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It’s been a couple months now, and everyone still misses Harambe, the ape that was shot at the Cincinnati Zoo. We all mourn him in our own way, of course—from classic memes to grassroots activism to street art to just getting our dicks out.
But perhaps the most elegant way to eulogize the fallen primate is also the simplest: in song. And musicians the world over have written beautiful odes to Harambe, each more touching and heartfelt than the last.
Just try not to be moved by the soulful acoustic strumming of “A TRUE FRIEND — RIP HARAMBE (TRIBUTE SONG),” which notes, “you were so big and strong / and ever since you’re gone / I can’t sleep.”
Jeff Graham’s “Harambe’s Song” is perhaps even more affecting, even though Graham pronounces “Harambe” incorrectly (it’s “Haram-bay”). “Why’d you have to die?” he sings—and we still don’t have an answer.
Opting to express his grief and sense of loss in the form of elegiac hip-hop, Matt DeHoff gives us the subtle banger “Harambe Tribute,” which moves from denial to acceptance and redemption. “Oh my god, this can’t be the end / You will live forever in my heart, my friend,” he raps.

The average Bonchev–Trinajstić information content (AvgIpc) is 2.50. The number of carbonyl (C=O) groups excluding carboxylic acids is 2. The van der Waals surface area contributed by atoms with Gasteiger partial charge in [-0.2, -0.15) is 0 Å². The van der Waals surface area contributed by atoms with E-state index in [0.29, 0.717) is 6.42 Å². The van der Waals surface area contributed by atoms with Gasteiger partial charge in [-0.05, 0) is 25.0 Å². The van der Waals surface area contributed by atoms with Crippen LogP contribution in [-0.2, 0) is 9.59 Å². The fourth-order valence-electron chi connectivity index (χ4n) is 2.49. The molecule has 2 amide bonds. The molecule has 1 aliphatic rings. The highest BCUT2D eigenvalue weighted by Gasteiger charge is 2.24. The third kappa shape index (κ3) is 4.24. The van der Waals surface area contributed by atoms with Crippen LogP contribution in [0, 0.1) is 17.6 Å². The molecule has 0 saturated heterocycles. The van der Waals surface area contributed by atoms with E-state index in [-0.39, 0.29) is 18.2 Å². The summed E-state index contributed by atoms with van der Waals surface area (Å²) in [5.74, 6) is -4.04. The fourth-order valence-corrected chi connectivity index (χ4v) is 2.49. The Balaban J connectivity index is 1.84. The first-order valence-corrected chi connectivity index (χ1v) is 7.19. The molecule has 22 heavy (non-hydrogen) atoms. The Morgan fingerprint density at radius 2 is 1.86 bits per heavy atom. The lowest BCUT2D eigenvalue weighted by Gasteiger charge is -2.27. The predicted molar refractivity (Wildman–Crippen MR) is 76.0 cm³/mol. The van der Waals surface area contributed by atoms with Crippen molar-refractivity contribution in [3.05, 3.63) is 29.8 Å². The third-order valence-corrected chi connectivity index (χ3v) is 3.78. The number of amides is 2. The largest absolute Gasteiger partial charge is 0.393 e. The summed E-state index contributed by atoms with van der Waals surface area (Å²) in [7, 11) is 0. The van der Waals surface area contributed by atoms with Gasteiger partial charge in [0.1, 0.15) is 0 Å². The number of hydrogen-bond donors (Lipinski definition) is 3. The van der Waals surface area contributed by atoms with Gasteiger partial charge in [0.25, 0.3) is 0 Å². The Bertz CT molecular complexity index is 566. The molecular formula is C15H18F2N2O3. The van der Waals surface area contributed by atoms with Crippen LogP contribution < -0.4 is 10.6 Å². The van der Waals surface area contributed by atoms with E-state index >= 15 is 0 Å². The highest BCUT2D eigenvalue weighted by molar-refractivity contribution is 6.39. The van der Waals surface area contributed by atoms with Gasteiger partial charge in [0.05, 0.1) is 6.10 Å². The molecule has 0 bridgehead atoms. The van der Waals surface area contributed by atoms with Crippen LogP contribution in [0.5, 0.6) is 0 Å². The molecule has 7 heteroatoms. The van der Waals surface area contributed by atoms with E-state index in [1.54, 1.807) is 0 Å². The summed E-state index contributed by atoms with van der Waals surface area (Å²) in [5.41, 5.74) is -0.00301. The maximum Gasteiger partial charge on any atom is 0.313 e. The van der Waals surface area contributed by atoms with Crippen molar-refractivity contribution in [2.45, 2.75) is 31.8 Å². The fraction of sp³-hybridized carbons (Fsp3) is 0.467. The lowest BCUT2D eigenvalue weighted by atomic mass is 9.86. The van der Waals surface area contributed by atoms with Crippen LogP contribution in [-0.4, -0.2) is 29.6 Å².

I’m not gonna lie—this one is less of a “song” and more of a catastrophic noise experiment. But it accurately conveys what’s happening in my heart.
Of course, all these tracks pale in comparison to the gold standard of Harambe tribute songs. Simply titled “Harambe,” from the album of the same name, Rita Marley’s reggae jam best captures the spirit of the late silverback. And perhaps most incredibly, it was recorded 17 years before he was born. Harambe was 17 years old when he died. Coincidence? Nope.
Healing is hard. Let the music help.
Update 3:57pm CT, Aug. 15: The tributes keep pouring in. Here are some more of our favorites.
Miles Klee is a novelist and web culture reporter. The former editor of the Daily Dot’s Unclick section, Klee’s essays, satire, and fiction have appeared in Lapham’s Quarterly, Vanity Fair, 3:AM, Salon, the Awl, the New York Observer, the Millions, and the Village Voice. He's the author of two odd books of fiction, 'Ivyland' and 'True False.'